In many ways, China is breaking the mold. Despite severe financial repression, it has experienced extremely high savings and investment, owing mainly to Chinese households’ strong propensity to save and massive government-driven investment, particularly by local governments.

The adverse effects of financial repression in China are reflected primarily in its economic imbalances. Low interest rates on deposits encourage savers, especially households, to invest in fixed assets, rather than keep their money in banks. This leads to overcapacity in some sectors – reflected in China’s growing real-estate bubble, for example – and underinvestment in others.

More important, financial repression is contributing to a widening disparity between state-owned enterprises (SOEs) and small and medium-size enterprises (SMEs), with the former enjoying artificially low interest rates from commercial banks and the latter forced to pay extremely high interest rates in the shadow-banking system (or unable to access external financing at all).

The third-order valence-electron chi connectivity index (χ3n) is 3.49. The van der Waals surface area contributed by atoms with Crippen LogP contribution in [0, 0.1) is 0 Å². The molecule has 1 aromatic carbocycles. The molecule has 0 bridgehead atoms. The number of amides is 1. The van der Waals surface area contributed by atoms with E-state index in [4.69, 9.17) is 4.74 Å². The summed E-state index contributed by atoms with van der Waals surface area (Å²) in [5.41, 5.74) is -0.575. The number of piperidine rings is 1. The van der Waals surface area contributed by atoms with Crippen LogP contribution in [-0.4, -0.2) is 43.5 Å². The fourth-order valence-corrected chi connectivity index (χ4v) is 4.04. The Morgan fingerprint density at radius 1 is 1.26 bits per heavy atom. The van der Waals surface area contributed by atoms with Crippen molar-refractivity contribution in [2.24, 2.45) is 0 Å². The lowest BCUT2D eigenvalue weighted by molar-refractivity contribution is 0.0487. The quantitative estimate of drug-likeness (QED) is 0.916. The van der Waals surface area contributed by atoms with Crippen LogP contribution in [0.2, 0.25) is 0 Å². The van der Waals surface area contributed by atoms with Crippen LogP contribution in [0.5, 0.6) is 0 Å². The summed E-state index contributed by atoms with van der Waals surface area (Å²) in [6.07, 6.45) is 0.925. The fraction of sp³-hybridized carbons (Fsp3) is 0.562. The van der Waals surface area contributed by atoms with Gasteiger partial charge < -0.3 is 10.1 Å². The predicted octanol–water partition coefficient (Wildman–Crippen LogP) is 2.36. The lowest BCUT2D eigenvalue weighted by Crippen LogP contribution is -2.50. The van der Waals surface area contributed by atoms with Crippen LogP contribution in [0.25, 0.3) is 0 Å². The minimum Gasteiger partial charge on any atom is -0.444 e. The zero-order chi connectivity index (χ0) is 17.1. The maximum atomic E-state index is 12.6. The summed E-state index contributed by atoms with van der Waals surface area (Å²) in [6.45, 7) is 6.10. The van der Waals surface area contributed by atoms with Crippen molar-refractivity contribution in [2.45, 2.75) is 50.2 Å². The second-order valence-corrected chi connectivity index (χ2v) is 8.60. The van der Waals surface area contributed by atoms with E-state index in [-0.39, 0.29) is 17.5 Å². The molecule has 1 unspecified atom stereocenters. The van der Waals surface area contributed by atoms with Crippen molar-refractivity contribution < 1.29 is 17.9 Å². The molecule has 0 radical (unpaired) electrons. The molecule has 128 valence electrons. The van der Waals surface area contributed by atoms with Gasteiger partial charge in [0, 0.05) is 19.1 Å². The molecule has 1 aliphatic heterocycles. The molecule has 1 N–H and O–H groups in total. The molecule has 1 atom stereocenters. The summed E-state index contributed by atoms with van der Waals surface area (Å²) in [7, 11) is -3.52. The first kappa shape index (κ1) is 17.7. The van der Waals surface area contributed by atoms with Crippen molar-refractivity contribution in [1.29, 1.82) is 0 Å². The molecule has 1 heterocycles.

Interest-rate liberalization – together with other financial reforms – would help to improve the efficiency of capital allocation and to optimize the economic structure. It might also be a prerequisite for China to deepen its financial markets, particularly the bond market, laying a solid foundation for floating the renminbi’s exchange rate and opening China’s capital and financial accounts further – a precondition for the renminbi’s eventual adoption as an international reserve currency.

SMEs and households with net savings stand to gain the most from interest-rate liberalization. But financial repression’s “winners” – commercial banks and SOEs – will face new challenges.